URI Strategic Plan for Campus Sustainability
Facilities and Operations
URI prides itself on being an institution that develops innovative solutions to “real-world” issues, and aspires to model these solutions through its campus buildings and operations. The university has the opportunity to use its campuses as a demonstration site to educate students, faculty, staff and the local community on sustainable practices in green architecture, landscape architecture, infrastructure, and residential living.
The strategies proposed in this section present a comprehensive approach that includes, but is not limited to, building construction and renovation, building operations and maintenance, development of sustainable sites, waste minimization, energy conservation, water quality and storm water management, and university purchasing policies.
An inventory of green house gas (GHG) emissions performed in 2009 assessed that over 70% of the university’s overall emissions come from purchased electricity, on-campus stationary emissions, and land-filled waste.
Through the Climate Action Plan and the Strategic Plan for Campus Sustainability, URI will work toward implementing sustainability projects and policies in its operations and facilities maintenance plans to not only mitigate GHG emissions, but to also ensure that the university’s commitment to campus sustainability is a value reflected in our built environment.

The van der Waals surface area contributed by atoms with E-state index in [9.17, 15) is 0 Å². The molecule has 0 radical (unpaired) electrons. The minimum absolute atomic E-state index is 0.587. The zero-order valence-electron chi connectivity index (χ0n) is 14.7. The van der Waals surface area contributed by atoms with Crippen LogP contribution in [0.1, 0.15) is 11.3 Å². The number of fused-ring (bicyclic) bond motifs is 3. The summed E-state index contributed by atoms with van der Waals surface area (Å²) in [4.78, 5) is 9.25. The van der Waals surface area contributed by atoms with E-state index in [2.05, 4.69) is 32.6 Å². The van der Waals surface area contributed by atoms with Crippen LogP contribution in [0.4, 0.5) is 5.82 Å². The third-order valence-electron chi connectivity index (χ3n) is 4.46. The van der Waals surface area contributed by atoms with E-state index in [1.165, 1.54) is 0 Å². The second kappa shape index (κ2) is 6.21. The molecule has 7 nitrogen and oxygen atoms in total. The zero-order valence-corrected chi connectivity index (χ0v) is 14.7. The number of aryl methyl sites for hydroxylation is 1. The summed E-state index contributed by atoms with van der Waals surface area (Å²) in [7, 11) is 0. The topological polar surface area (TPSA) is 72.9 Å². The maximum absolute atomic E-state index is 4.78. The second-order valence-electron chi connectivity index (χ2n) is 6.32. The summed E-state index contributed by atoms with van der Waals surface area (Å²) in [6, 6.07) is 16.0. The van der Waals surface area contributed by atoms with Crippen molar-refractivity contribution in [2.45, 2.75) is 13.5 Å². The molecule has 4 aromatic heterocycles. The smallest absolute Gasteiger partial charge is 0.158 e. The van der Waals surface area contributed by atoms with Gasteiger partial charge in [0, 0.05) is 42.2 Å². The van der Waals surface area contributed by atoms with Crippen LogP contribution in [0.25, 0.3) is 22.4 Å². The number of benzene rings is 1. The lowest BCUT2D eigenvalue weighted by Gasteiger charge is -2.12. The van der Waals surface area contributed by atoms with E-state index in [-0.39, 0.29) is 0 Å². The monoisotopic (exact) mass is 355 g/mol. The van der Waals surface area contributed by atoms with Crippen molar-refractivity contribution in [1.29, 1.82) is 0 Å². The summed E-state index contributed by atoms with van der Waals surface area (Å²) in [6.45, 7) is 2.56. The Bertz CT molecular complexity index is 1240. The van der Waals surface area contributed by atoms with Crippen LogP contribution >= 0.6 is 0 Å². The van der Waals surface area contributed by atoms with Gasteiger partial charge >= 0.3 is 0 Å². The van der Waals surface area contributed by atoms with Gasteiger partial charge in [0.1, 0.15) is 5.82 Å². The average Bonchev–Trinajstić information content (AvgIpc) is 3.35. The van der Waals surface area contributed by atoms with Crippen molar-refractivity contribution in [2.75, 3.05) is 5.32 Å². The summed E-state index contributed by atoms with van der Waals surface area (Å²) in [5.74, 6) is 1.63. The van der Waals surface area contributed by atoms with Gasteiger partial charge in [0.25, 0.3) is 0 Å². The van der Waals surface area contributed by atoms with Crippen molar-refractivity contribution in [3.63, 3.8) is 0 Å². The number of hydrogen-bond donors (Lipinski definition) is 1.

URI Facilities & Operations Goals:
The URI Facilities and Operations Sustainability Working Group is developing strategies and action items to help meet each of these goals. If you have any questions about our efforts or, better yet, you would like to join us in our work please contact the Sustainability Office or any one of the members listed below.
Thomas Frisbie-Fulton, University Architect and Director, Campus Planning & Design
Dave Lamb, URI Utilities Engineer
Kristina DiSanto, URI Graduate Student, Class of 2012
Andrew Alcusky, Manager, Facilities Services
Tracey Angell, Assistant University Purchasing Agent, Purchasing
Mary Brennan, Coordinator, Waste Minimization/Recycling
Michael McCullough, Associate Administrator, Food Services
More than 47,000 people, 9,700 ships and 127 planes spent months mopping up oil released during the 2010 Deepwater Horizon oil spill. Yet four years later, the tools to fight offshore oil spills remain remarkably rudimentary.